Determining a frequency content of the suspension deflection is within the ordinary level of skill of the artisan. In one embodiment of the method, the frequency content is obtained using the output of an accelerometer mounted to the vehicle body/frame which measures the vertical (i.e., in a direction substantially perpendicular to the road surface) acceleration of the body/frame. It is noted that the body/frame will react only to low-frequency body events and not to high-frequency wheel events. An example of a body event is when the body of the vehicle moves (pitches, heaves, or rolls) in response to vertical road inputs or driver steering or braking inputs. An example of a wheel event is a wheel hop occurring when a wheel passes in and out of a disturbance in the road. In a different embodiment of the method, the frequency content is obtained using the output of a relative displacement sensor (such as a Delphi Hall Effect Rotary Displacement Sensor) or relative velocity sensor which measures the vertical displacement or vertical velocity of the wheel relative to the body/frame. A technique for differentiating between wheel and body events is disclosed in U.S. patent application Ser. No. 11/086,109 filed Mar. 22, 2005, the entire content of which is herein incorporated by reference.

It is noted that changing the spring seat position effectively changes the spring stiffness of the mechanical spring portion 14. It is also noted that algorithms for controlling the spring seat position in response to suspension deflection when the determined frequency content is in a low-frequency range below a wheel hop frequency, to achieve a desired balance between ride quality and road isolation on the one hand and body control during handling maneuvers on the other hand, are within the ordinary level of skill of the artisan.

In one implementation of the method, step b) uses an electric motor 24 operatively connected to a mechanical gear assembly 26 to control the spring seat position. In one variation, the electric motor 24 includes a rotatable output shaft 28 and the mechanical gear assembly 26 includes a screw 30 and a ball nut 32. In one modification, designs of a screw and a ball nut of a conventional vehicle electromechanical brake caliper are adapted, with appropriate sizing of parts, to serve as a design for the screw 30 and the ball nut 32 of the mechanical gear assembly 26. Other variations of mechanical gear assemblies are left to those skilled in the art. In a different implementation, not shown, step b) uses an electric linear motor whose linearly movable output shaft is attached to the spring seat. Other implementations are left to the artisan.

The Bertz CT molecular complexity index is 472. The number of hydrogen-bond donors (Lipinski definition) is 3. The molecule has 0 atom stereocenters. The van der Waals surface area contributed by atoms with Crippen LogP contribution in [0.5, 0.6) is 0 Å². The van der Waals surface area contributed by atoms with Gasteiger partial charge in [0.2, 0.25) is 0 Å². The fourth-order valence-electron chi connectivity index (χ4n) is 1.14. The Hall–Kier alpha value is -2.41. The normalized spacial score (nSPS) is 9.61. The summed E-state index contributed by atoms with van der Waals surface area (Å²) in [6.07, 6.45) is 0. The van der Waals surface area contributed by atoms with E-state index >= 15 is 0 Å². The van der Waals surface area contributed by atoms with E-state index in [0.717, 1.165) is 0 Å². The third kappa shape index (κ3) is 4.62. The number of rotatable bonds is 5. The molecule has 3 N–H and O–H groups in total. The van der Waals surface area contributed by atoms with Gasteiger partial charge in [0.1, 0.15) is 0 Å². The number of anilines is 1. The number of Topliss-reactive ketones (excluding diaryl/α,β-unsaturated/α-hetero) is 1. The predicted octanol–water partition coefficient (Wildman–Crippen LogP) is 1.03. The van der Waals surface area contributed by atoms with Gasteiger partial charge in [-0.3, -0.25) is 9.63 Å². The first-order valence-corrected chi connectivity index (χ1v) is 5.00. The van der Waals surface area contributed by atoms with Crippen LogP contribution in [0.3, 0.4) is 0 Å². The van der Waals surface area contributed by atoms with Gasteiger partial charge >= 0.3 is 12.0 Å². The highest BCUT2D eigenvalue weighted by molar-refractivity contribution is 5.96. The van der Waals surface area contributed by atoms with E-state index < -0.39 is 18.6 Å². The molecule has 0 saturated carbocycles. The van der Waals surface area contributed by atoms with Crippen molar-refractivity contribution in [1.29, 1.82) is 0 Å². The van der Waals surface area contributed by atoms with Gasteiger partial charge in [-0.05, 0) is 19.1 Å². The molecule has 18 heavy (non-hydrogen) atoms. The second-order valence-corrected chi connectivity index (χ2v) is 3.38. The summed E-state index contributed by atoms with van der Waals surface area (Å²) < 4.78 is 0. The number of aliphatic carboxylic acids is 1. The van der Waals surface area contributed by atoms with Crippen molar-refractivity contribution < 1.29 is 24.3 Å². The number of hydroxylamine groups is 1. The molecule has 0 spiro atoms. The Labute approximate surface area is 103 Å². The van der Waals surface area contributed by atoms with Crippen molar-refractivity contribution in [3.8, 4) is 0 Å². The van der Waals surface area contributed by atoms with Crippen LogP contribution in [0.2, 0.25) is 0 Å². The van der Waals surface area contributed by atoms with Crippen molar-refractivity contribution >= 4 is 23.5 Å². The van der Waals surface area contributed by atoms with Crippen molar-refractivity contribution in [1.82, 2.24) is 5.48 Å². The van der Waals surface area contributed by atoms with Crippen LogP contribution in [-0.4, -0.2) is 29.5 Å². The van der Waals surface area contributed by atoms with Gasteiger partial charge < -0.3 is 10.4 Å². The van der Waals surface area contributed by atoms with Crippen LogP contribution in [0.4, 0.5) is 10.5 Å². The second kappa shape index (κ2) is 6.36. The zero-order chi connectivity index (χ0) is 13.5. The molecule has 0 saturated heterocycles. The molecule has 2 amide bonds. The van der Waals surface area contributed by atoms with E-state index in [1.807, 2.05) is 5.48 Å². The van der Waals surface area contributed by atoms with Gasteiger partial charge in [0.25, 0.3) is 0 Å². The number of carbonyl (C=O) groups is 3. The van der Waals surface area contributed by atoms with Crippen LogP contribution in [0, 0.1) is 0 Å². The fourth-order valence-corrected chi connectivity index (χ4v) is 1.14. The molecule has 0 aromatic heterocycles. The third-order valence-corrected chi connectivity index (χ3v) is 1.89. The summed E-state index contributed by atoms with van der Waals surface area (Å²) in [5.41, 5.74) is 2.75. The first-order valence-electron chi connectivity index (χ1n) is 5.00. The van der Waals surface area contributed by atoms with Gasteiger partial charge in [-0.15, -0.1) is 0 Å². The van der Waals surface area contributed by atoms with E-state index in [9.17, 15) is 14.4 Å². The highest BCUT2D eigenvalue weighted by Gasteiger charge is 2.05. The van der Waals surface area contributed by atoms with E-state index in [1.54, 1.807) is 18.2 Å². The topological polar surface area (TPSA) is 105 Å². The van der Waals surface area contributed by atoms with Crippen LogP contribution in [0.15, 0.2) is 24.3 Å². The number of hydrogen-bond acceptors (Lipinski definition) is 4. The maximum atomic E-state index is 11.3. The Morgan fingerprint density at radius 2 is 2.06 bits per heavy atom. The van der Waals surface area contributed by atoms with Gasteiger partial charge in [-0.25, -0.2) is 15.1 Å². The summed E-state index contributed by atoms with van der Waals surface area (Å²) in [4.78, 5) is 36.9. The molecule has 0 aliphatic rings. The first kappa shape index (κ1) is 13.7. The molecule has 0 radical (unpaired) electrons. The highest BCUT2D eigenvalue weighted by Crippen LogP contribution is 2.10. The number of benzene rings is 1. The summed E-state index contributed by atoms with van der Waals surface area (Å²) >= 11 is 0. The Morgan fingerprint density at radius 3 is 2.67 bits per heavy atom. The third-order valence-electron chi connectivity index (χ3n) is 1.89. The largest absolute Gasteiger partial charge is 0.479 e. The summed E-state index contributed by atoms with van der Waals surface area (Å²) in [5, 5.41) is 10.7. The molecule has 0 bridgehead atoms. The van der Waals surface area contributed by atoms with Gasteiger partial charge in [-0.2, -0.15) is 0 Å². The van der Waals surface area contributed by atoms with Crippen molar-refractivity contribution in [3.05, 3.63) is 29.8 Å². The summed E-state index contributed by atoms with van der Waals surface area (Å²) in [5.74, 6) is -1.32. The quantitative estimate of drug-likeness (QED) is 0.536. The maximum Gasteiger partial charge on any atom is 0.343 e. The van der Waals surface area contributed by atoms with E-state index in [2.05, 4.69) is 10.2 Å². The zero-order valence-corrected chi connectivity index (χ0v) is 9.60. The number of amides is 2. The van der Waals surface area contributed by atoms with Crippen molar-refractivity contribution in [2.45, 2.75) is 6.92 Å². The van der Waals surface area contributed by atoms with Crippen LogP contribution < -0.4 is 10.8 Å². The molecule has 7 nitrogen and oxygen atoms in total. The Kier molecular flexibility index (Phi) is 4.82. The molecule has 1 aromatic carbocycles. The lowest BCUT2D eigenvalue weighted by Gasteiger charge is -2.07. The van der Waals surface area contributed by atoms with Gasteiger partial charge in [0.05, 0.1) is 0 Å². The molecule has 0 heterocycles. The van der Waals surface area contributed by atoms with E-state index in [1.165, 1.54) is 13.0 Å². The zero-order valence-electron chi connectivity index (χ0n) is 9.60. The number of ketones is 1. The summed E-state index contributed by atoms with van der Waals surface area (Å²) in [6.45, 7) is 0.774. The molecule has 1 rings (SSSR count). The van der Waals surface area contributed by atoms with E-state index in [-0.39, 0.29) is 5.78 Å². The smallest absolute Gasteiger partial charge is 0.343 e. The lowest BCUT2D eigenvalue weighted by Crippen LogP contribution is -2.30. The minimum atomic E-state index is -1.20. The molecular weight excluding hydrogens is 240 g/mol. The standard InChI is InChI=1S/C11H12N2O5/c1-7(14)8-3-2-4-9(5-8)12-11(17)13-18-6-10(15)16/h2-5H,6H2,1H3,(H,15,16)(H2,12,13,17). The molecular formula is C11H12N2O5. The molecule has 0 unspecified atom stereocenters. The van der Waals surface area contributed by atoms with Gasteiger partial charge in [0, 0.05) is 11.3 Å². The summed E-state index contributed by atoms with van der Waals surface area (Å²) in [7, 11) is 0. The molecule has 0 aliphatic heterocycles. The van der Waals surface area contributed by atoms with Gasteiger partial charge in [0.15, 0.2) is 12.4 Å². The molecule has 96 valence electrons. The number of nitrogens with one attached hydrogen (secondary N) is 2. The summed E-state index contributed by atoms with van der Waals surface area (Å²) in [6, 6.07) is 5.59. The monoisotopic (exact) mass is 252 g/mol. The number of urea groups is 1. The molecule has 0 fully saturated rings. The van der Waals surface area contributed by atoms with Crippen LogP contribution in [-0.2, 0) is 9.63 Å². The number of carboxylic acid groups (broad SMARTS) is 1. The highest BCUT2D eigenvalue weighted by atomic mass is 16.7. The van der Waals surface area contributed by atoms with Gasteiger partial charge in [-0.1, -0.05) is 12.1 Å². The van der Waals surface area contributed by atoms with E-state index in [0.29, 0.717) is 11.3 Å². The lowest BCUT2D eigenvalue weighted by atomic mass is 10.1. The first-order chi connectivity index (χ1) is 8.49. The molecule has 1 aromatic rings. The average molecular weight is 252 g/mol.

In one application of the method, the wheel hop frequency is in the range between substantially 10 and substantially 16 Hertz. In one variation, the low-frequency range has an upper limit of substantially 6 Hertz.

In one enablement of the method, not shown, the damping portion is a passive damping portion. Examples of passive dampers are left to the artisan. In a different enablement, the damping portion is an active damping portion 12 having controllable damping. In one extension of the method, there is also included the step of controlling the damping of the active damping portion 12. In one example, the active damping portion 12 includes a magnetorheological damper. In a different example, not shown, the active damping portion includes a valve-based hydraulic damper. It is noted that in these enablements the damping portion and the mechanical spring portion 14 are disposed in parallel between the vehicle body/frame 34 (indicated by ///// in FIG. 2) and the vehicle wheel 36, wherein the vehicle wheel 36 supports a tire 38 which is supported by the road surface 40.

An embodiment of a vehicle suspension system 10 is shown schematically in FIG. 2. A first expression of the embodiment of FIG. 2 is for a vehicle suspension system 10 including a vehicle-suspension-system mechanical spring portion 14, a spring seat 16, and a mechanical gear assembly 26. The mechanical spring portion 14 is adapted to undergo suspension deflection. The spring seat 16 contacts and supports the mechanical spring portion 14. The mechanical gear assembly 26 is operatively connected to the spring seat 16 to control (i.e., vary) spring seat position and is adapted to be driven by an electric motor 24.

In one implementation of the first expression of the embodiment of FIG. 2, the vehicle suspension system 10 also includes the electric motor 24. In one variation, the vehicle suspension system 10 also includes a controller 42 having an output connected to the electric motor 24. In one modification, the vehicle suspension system 10 also includes a sensor 44 adapted to sense the suspension deflection (e.g., the vertical displacement and/or vertical velocity of the wheel 36 relative to the body/frame 34) and having an output connected to the controller 42. In one example, the controller 42 determines a frequency content of the suspension deflection using at least the output of the sensor 44, and the controller 42 controls the spring seat position in response to suspension deflection only when the determined frequency content is in a low-frequency range below a wheel hop frequency. It is noted that the controller 42 may be a single unit or may include two or more interconnected units, not shown (such as a first u nit to determine the frequency content of the suspension deflection and a second unit to control the spring seat position by controlling the electric motor).